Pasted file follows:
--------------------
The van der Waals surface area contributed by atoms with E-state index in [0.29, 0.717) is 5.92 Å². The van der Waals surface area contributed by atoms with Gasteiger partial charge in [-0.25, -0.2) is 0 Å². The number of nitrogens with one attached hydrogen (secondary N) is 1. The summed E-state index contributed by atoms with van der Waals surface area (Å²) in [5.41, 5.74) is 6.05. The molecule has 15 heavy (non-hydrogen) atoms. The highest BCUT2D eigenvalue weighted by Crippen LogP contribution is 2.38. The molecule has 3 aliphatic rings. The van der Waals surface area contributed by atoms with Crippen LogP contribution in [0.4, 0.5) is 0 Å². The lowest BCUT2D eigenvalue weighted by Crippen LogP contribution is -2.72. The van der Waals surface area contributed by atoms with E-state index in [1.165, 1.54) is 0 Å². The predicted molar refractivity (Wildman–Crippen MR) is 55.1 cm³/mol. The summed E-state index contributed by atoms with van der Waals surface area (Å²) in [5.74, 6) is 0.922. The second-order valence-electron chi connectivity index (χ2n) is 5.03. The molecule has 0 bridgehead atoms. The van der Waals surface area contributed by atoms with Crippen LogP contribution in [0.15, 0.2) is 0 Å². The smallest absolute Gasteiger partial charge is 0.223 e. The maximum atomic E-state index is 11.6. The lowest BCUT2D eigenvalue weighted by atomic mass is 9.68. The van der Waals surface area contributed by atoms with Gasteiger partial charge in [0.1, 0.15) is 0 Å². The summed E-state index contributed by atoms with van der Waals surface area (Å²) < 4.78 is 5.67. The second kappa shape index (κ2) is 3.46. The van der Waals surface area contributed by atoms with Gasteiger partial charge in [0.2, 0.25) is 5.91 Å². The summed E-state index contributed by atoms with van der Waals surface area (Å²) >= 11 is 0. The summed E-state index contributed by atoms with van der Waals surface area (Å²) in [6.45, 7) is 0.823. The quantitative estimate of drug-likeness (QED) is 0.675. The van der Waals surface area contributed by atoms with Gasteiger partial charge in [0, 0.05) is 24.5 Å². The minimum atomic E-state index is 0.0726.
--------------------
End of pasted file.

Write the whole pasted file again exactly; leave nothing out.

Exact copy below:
The van der Waals surface area contributed by atoms with E-state index in [0.29, 0.717) is 5.92 Å². The van der Waals surface area contributed by atoms with Gasteiger partial charge in [-0.25, -0.2) is 0 Å². The number of nitrogens with one attached hydrogen (secondary N) is 1. The summed E-state index contributed by atoms with van der Waals surface area (Å²) in [5.41, 5.74) is 6.05. The molecule has 15 heavy (non-hydrogen) atoms. The highest BCUT2D eigenvalue weighted by Crippen LogP contribution is 2.38. The molecule has 3 aliphatic rings. The van der Waals surface area contributed by atoms with Crippen LogP contribution in [0.4, 0.5) is 0 Å². The lowest BCUT2D eigenvalue weighted by Crippen LogP contribution is -2.72. The van der Waals surface area contributed by atoms with E-state index in [1.165, 1.54) is 0 Å². The predicted molar refractivity (Wildman–Crippen MR) is 55.1 cm³/mol. The summed E-state index contributed by atoms with van der Waals surface area (Å²) in [5.74, 6) is 0.922. The second-order valence-electron chi connectivity index (χ2n) is 5.03. The molecule has 0 bridgehead atoms. The van der Waals surface area contributed by atoms with Crippen LogP contribution in [0.15, 0.2) is 0 Å². The smallest absolute Gasteiger partial charge is 0.223 e. The maximum atomic E-state index is 11.6. The lowest BCUT2D eigenvalue weighted by atomic mass is 9.68. The van der Waals surface area contributed by atoms with Gasteiger partial charge in [0.1, 0.15) is 0 Å². The summed E-state index contributed by atoms with van der Waals surface area (Å²) < 4.78 is 5.67. The second kappa shape index (κ2) is 3.46. The van der Waals surface area contributed by atoms with Gasteiger partial charge in [0.2, 0.25) is 5.91 Å². The summed E-state index contributed by atoms with van der Waals surface area (Å²) >= 11 is 0. The summed E-state index contributed by atoms with van der Waals surface area (Å²) in [6.45, 7) is 0.823. The quantitative estimate of drug-likeness (QED) is 0.675. The van der Waals surface area contributed by atoms with Gasteiger partial charge in [0, 0.05) is 24.5 Å². The minimum atomic E-state index is 0.0726.